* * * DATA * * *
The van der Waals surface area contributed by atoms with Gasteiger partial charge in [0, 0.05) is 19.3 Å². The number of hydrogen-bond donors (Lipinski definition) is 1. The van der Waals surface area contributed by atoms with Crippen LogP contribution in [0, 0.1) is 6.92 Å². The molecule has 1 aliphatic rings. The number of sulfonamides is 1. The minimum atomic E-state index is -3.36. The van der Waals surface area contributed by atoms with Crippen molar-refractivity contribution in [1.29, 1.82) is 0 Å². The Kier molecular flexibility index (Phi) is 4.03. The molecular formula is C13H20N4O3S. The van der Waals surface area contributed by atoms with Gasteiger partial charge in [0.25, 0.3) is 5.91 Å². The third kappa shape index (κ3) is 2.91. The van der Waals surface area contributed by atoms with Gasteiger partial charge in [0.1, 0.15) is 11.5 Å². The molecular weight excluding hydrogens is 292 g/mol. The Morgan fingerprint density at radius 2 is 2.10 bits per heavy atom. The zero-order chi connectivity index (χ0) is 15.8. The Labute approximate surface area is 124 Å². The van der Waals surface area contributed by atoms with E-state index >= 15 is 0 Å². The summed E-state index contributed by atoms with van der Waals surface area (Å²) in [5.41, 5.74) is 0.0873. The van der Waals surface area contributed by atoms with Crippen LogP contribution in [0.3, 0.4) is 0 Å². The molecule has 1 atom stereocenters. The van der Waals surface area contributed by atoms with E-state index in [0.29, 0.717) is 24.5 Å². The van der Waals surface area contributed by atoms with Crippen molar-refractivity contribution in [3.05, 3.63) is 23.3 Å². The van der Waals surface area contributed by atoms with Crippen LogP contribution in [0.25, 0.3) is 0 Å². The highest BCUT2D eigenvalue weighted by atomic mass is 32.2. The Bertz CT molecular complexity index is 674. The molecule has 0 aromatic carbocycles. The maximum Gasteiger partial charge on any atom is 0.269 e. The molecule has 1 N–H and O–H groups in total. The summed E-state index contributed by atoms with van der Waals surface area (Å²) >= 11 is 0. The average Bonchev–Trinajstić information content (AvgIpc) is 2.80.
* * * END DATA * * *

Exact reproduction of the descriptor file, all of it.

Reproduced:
The van der Waals surface area contributed by atoms with Gasteiger partial charge in [0, 0.05) is 19.3 Å². The number of hydrogen-bond donors (Lipinski definition) is 1. The van der Waals surface area contributed by atoms with Crippen LogP contribution in [0, 0.1) is 6.92 Å². The molecule has 1 aliphatic rings. The number of sulfonamides is 1. The minimum atomic E-state index is -3.36. The van der Waals surface area contributed by atoms with Crippen molar-refractivity contribution in [1.29, 1.82) is 0 Å². The Kier molecular flexibility index (Phi) is 4.03. The molecular formula is C13H20N4O3S. The van der Waals surface area contributed by atoms with Gasteiger partial charge in [0.25, 0.3) is 5.91 Å². The third kappa shape index (κ3) is 2.91. The van der Waals surface area contributed by atoms with Gasteiger partial charge in [0.1, 0.15) is 11.5 Å². The molecular weight excluding hydrogens is 292 g/mol. The Morgan fingerprint density at radius 2 is 2.10 bits per heavy atom. The zero-order chi connectivity index (χ0) is 15.8. The Labute approximate surface area is 124 Å². The van der Waals surface area contributed by atoms with E-state index >= 15 is 0 Å². The summed E-state index contributed by atoms with van der Waals surface area (Å²) in [5.41, 5.74) is 0.0873. The van der Waals surface area contributed by atoms with Crippen LogP contribution in [0.3, 0.4) is 0 Å². The molecule has 1 atom stereocenters. The van der Waals surface area contributed by atoms with E-state index in [0.29, 0.717) is 24.5 Å². The van der Waals surface area contributed by atoms with Crippen molar-refractivity contribution in [3.05, 3.63) is 23.3 Å². The van der Waals surface area contributed by atoms with Crippen LogP contribution in [0.25, 0.3) is 0 Å². The highest BCUT2D eigenvalue weighted by atomic mass is 32.2. The Bertz CT molecular complexity index is 674. The molecule has 0 aromatic carbocycles. The maximum Gasteiger partial charge on any atom is 0.269 e. The molecule has 1 N–H and O–H groups in total. The summed E-state index contributed by atoms with van der Waals surface area (Å²) >= 11 is 0. The average Bonchev–Trinajstić information content (AvgIpc) is 2.80.